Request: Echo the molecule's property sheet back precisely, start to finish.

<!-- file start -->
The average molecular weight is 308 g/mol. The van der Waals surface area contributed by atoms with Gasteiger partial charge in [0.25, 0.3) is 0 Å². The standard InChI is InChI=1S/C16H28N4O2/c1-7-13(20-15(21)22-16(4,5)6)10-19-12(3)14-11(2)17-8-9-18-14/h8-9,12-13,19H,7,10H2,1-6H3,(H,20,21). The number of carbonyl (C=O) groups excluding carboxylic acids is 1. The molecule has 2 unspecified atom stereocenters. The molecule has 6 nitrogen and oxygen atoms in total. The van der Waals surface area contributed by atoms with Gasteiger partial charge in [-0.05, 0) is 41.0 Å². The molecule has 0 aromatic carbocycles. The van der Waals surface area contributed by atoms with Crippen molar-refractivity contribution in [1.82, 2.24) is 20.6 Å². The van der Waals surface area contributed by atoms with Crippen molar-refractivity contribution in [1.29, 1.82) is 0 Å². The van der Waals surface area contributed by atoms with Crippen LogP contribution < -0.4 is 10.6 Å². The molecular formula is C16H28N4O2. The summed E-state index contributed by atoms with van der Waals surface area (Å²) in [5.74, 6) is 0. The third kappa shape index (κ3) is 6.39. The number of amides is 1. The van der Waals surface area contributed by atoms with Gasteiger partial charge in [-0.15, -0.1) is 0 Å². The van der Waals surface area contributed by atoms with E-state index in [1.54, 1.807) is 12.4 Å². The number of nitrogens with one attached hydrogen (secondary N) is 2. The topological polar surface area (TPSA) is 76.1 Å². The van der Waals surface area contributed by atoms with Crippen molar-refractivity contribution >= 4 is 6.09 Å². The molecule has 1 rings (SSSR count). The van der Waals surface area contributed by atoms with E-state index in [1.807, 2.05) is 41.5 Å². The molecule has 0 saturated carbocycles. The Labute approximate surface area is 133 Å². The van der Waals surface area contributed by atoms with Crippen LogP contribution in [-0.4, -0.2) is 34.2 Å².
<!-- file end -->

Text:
The average molecular weight is 308 g/mol. The van der Waals surface area contributed by atoms with Gasteiger partial charge in [0.25, 0.3) is 0 Å². The standard InChI is InChI=1S/C16H28N4O2/c1-7-13(20-15(21)22-16(4,5)6)10-19-12(3)14-11(2)17-8-9-18-14/h8-9,12-13,19H,7,10H2,1-6H3,(H,20,21). The number of carbonyl (C=O) groups excluding carboxylic acids is 1. The molecule has 2 unspecified atom stereocenters. The molecule has 6 nitrogen and oxygen atoms in total. The van der Waals surface area contributed by atoms with Gasteiger partial charge in [-0.05, 0) is 41.0 Å². The molecule has 0 aromatic carbocycles. The van der Waals surface area contributed by atoms with Crippen molar-refractivity contribution in [1.82, 2.24) is 20.6 Å². The van der Waals surface area contributed by atoms with Crippen molar-refractivity contribution in [1.29, 1.82) is 0 Å². The van der Waals surface area contributed by atoms with Crippen LogP contribution < -0.4 is 10.6 Å². The molecular formula is C16H28N4O2. The summed E-state index contributed by atoms with van der Waals surface area (Å²) in [5.74, 6) is 0. The third kappa shape index (κ3) is 6.39. The number of amides is 1. The van der Waals surface area contributed by atoms with Gasteiger partial charge in [-0.15, -0.1) is 0 Å². The van der Waals surface area contributed by atoms with E-state index in [1.54, 1.807) is 12.4 Å². The number of nitrogens with one attached hydrogen (secondary N) is 2. The topological polar surface area (TPSA) is 76.1 Å². The van der Waals surface area contributed by atoms with Crippen molar-refractivity contribution >= 4 is 6.09 Å². The molecule has 1 rings (SSSR count). The van der Waals surface area contributed by atoms with E-state index in [1.807, 2.05) is 41.5 Å². The molecule has 0 saturated carbocycles. The Labute approximate surface area is 133 Å². The van der Waals surface area contributed by atoms with Crippen LogP contribution in [-0.4, -0.2) is 34.2 Å².